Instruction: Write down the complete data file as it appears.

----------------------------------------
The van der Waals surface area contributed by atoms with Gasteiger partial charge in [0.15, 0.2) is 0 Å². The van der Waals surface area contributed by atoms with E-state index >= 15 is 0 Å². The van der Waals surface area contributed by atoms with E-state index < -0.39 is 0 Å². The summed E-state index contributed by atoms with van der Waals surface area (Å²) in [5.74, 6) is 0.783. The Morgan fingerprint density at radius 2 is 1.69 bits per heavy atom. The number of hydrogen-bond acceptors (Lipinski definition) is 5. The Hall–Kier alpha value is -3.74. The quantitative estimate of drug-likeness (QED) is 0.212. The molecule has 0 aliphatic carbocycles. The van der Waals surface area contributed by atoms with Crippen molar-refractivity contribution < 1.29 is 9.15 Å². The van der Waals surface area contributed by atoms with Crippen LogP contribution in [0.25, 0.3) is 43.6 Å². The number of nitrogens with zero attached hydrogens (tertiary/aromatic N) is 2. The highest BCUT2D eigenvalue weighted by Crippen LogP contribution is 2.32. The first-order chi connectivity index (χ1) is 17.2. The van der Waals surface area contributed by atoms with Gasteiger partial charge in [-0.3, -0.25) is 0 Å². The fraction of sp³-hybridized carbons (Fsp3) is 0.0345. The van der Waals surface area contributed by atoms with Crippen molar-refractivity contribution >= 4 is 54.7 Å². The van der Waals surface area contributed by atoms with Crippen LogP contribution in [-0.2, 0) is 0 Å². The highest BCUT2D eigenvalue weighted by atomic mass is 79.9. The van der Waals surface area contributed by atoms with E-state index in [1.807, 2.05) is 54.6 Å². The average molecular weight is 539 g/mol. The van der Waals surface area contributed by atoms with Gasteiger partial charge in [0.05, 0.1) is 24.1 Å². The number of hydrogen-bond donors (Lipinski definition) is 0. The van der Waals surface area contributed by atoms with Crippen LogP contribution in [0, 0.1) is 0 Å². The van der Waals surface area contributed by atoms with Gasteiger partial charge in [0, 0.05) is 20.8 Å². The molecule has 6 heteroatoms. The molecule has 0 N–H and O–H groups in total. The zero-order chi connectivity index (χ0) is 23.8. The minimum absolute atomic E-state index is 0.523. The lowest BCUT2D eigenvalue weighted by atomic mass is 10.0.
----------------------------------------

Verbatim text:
The van der Waals surface area contributed by atoms with Gasteiger partial charge in [0.15, 0.2) is 0 Å². The van der Waals surface area contributed by atoms with E-state index >= 15 is 0 Å². The van der Waals surface area contributed by atoms with E-state index < -0.39 is 0 Å². The summed E-state index contributed by atoms with van der Waals surface area (Å²) in [5.74, 6) is 0.783. The Morgan fingerprint density at radius 2 is 1.69 bits per heavy atom. The number of hydrogen-bond acceptors (Lipinski definition) is 5. The Hall–Kier alpha value is -3.74. The quantitative estimate of drug-likeness (QED) is 0.212. The molecule has 0 aliphatic carbocycles. The van der Waals surface area contributed by atoms with Crippen molar-refractivity contribution < 1.29 is 9.15 Å². The van der Waals surface area contributed by atoms with Crippen LogP contribution in [0.25, 0.3) is 43.6 Å². The number of nitrogens with zero attached hydrogens (tertiary/aromatic N) is 2. The highest BCUT2D eigenvalue weighted by Crippen LogP contribution is 2.32. The first-order chi connectivity index (χ1) is 17.2. The van der Waals surface area contributed by atoms with Gasteiger partial charge in [-0.3, -0.25) is 0 Å². The fraction of sp³-hybridized carbons (Fsp3) is 0.0345. The van der Waals surface area contributed by atoms with Crippen molar-refractivity contribution >= 4 is 54.7 Å². The van der Waals surface area contributed by atoms with Crippen LogP contribution in [-0.2, 0) is 0 Å². The highest BCUT2D eigenvalue weighted by atomic mass is 79.9. The van der Waals surface area contributed by atoms with E-state index in [1.807, 2.05) is 54.6 Å². The average molecular weight is 539 g/mol. The van der Waals surface area contributed by atoms with Gasteiger partial charge in [0.05, 0.1) is 24.1 Å². The number of hydrogen-bond donors (Lipinski definition) is 0. The van der Waals surface area contributed by atoms with Crippen LogP contribution in [0, 0.1) is 0 Å². The van der Waals surface area contributed by atoms with Gasteiger partial charge in [0, 0.05) is 20.8 Å². The molecule has 6 heteroatoms. The molecule has 0 N–H and O–H groups in total. The zero-order chi connectivity index (χ0) is 23.8. The minimum absolute atomic E-state index is 0.523. The lowest BCUT2D eigenvalue weighted by atomic mass is 10.0.